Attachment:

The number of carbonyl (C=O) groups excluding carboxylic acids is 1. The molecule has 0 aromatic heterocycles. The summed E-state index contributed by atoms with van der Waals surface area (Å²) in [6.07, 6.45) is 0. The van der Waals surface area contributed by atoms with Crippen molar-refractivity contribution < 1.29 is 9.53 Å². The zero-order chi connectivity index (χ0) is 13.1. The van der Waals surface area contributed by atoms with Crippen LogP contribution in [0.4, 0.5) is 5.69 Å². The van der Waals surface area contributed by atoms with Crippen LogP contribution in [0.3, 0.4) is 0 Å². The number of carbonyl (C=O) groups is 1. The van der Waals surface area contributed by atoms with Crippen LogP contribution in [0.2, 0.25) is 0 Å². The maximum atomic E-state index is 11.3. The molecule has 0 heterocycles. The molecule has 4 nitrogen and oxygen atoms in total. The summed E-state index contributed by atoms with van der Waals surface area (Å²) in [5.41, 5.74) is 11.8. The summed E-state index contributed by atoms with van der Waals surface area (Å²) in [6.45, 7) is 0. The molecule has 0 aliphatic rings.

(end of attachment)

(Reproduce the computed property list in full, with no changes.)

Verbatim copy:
The number of carbonyl (C=O) groups excluding carboxylic acids is 1. The molecule has 0 aromatic heterocycles. The summed E-state index contributed by atoms with van der Waals surface area (Å²) in [6.07, 6.45) is 0. The van der Waals surface area contributed by atoms with Crippen molar-refractivity contribution < 1.29 is 9.53 Å². The zero-order chi connectivity index (χ0) is 13.1. The van der Waals surface area contributed by atoms with Crippen LogP contribution in [0.4, 0.5) is 5.69 Å². The van der Waals surface area contributed by atoms with Crippen LogP contribution in [0.3, 0.4) is 0 Å². The number of carbonyl (C=O) groups is 1. The van der Waals surface area contributed by atoms with Crippen LogP contribution in [0.2, 0.25) is 0 Å². The maximum atomic E-state index is 11.3. The molecule has 0 heterocycles. The molecule has 4 nitrogen and oxygen atoms in total. The summed E-state index contributed by atoms with van der Waals surface area (Å²) in [5.41, 5.74) is 11.8. The summed E-state index contributed by atoms with van der Waals surface area (Å²) in [6.45, 7) is 0. The molecule has 0 aliphatic rings.